Centre for Continuing Education

Ibn Battuta Course: Muslim Traveller of the 14th Century

History. See the future. It’s in the past.

COVID-19 update: arrangement of our courses

We are now delivering courses both online and in-person. Please check the delivery format for each class before you enrol.

Please note that course materials for all classes (excluding prescribed textbooks) are shared electronically within 48 hours of a course starting. Printing is not available.

Ibn Battuta is considered one of the greatest travellers of all time. He set out from his native city of Tangier in 1325 at the age of 21 on a pilgrimage to Mecca. By the time he returned, 29 years later, he had visited most of the Muslim world as far as China.

This course will examine the first part of his remarkable journey; his travels from Tangier to Constantinople (modern Istanbul). We will explore the contemporary cultures that Ibn Battuta experienced and the monuments that he saw along the way.


This course aims to provide you with an understanding of the interactions between medieval Europe and the Islamic World, through an exploration of Ibn Battuta’s travels from Tangier to Constantinople. We will explore the cultural interactions of the Christian world and the Muslim world – providing you with a background to better understand the current political and cultural divide between these two cultures.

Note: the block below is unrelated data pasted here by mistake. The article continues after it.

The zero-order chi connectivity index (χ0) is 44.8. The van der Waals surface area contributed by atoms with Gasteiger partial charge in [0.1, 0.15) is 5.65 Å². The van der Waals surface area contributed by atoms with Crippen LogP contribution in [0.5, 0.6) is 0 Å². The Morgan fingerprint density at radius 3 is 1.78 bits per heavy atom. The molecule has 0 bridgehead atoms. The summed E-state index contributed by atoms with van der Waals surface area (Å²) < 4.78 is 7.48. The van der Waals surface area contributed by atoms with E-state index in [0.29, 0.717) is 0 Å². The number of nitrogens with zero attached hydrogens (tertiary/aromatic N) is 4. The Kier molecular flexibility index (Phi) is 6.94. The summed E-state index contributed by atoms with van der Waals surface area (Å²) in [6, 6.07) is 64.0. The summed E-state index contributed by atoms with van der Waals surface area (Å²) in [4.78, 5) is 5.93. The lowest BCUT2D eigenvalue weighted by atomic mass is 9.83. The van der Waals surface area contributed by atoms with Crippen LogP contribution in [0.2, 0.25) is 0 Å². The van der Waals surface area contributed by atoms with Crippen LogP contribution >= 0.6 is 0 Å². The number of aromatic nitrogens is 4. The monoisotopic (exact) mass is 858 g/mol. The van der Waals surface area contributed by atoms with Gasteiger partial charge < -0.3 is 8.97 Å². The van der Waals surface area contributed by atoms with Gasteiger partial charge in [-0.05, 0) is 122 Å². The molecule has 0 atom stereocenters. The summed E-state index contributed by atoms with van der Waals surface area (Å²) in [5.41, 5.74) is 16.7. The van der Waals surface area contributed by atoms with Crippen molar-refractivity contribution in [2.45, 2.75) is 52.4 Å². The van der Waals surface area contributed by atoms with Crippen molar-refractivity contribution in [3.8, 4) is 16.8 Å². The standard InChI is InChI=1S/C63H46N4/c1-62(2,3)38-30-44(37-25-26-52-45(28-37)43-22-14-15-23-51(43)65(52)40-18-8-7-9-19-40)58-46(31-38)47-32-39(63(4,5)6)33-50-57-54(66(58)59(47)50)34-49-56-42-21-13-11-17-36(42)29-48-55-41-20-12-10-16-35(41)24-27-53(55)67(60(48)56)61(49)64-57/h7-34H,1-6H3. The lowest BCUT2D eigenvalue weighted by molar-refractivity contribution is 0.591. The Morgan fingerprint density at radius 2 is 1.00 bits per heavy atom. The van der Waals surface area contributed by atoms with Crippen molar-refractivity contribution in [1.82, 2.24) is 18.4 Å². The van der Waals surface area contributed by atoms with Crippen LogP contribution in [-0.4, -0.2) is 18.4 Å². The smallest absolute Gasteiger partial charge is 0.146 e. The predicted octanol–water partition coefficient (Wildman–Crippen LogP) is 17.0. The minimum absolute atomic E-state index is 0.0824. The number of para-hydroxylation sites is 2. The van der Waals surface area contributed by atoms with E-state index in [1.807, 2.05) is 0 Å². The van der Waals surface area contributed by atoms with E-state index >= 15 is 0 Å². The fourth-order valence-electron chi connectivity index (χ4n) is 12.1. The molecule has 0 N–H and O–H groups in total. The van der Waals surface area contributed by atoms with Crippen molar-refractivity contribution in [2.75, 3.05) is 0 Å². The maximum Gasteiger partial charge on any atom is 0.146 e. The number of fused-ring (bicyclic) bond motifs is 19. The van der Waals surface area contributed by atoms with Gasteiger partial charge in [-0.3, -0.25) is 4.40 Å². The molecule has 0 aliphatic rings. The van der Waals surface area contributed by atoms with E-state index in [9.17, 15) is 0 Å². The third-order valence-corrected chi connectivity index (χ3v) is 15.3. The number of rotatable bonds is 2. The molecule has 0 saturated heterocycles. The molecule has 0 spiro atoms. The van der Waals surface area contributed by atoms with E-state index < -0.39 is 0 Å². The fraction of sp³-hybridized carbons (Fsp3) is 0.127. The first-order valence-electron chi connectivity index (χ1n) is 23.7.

By the end of this course, you should be able to:

  • identify aspects of the culture of 14th Century Morocco
  • describe the differences between European and Islamic cultures where Ibn Battuta travelled
  • list and describe the monuments seen by Ibn Battuta
  • identify the political and cultural systems which enabled Ibn Battuta to travel so widely.


Ibn Battuta and his times

Ibn Battuta was born into a family of Islamic legal scholars in the Moroccan city of Tangier in 1304 during the reign of the Marinid Dynasty. He was of Berber descent and at the age of 21 set off on the hajj pilgrimage to Mecca.

The Maghreb

Ibn Battuta followed the North African coast to Tunis. For safety he usually joined a caravan to reduce the risk of being attacked by wandering Arab Bedouin. After a journey of 3500 km he eventually arrived in the port of Alexandria.

Mamluk Egypt

Egypt was under the control of the Bahri Maluks in the 14th Century. Ibn Battuta spent several weeks in Alexandria and then headed to Cairo, the splendid capital of the Mamluk Empire. After a month he headed south through the Nile Valley but his path was blocked by revolt and he went instead to Damascus and Jerusalem.

Mecca and the Middle East

Ibn Battuta next headed south to Medina and journeyed on to Mecca where he completed the pilgrimage. He then joined a caravan of pilgrims to Iraq which led him to make a detour into Persia. He subsequently went to Yemen and Somalia.

Anatolia to Constantinople

In 1330 Ibn Battuta set off for the Seljuq Empire in Anatolia. He took a ship to Alanya on the south coast of modern Turkey and headed inland to the Seljuk city of Konya and thence to the Black Sea. He arrived in Constantinople at the end of 1332 where he met the Emperor Andronikos III Palaeologus and visited the remarkable Byzantine church called the Haghia Sophia.

Delivery style

Delivered as a face-to-face, interactive lecture where questions and open discussions are encouraged.


Course handouts will be provided during class.


  • Expert trainers
  • Central locations
  • Course materials – yours to keep
  • CCE Statement of Completion

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